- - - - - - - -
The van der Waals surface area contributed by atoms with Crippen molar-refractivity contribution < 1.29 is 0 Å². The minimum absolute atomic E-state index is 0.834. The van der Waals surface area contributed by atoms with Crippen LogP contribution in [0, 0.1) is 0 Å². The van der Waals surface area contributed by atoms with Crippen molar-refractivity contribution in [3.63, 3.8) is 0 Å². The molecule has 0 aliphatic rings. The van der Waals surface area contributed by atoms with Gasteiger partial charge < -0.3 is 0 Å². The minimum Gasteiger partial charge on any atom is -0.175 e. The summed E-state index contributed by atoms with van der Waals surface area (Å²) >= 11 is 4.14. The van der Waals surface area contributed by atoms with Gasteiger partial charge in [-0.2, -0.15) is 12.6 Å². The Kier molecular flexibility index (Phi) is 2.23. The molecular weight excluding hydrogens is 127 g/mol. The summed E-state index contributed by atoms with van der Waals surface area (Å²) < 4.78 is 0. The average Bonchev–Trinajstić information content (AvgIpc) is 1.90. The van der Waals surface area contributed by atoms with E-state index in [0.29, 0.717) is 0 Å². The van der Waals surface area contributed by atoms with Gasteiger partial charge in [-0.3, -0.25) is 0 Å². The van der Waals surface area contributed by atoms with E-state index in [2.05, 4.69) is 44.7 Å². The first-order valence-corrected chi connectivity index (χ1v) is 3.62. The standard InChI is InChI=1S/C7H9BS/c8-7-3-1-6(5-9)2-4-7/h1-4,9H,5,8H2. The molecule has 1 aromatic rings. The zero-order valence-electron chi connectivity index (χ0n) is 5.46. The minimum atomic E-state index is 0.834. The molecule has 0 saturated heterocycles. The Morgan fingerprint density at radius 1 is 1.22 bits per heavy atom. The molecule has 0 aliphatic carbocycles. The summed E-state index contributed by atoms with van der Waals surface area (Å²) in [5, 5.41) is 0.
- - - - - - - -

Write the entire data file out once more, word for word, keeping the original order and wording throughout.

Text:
The van der Waals surface area contributed by atoms with Crippen molar-refractivity contribution < 1.29 is 0 Å². The minimum absolute atomic E-state index is 0.834. The van der Waals surface area contributed by atoms with Crippen LogP contribution in [0, 0.1) is 0 Å². The van der Waals surface area contributed by atoms with Crippen molar-refractivity contribution in [3.63, 3.8) is 0 Å². The molecule has 0 aliphatic rings. The van der Waals surface area contributed by atoms with Gasteiger partial charge < -0.3 is 0 Å². The minimum Gasteiger partial charge on any atom is -0.175 e. The summed E-state index contributed by atoms with van der Waals surface area (Å²) >= 11 is 4.14. The van der Waals surface area contributed by atoms with Gasteiger partial charge in [-0.2, -0.15) is 12.6 Å². The Kier molecular flexibility index (Phi) is 2.23. The molecular weight excluding hydrogens is 127 g/mol. The summed E-state index contributed by atoms with van der Waals surface area (Å²) < 4.78 is 0. The average Bonchev–Trinajstić information content (AvgIpc) is 1.90. The van der Waals surface area contributed by atoms with E-state index in [0.29, 0.717) is 0 Å². The van der Waals surface area contributed by atoms with Gasteiger partial charge in [-0.3, -0.25) is 0 Å². The van der Waals surface area contributed by atoms with E-state index in [2.05, 4.69) is 44.7 Å². The first-order valence-corrected chi connectivity index (χ1v) is 3.62. The standard InChI is InChI=1S/C7H9BS/c8-7-3-1-6(5-9)2-4-7/h1-4,9H,5,8H2. The molecule has 1 aromatic rings. The zero-order valence-electron chi connectivity index (χ0n) is 5.46. The minimum atomic E-state index is 0.834. The molecule has 0 saturated heterocycles. The Morgan fingerprint density at radius 1 is 1.22 bits per heavy atom. The molecule has 0 aliphatic carbocycles. The summed E-state index contributed by atoms with van der Waals surface area (Å²) in [5, 5.41) is 0.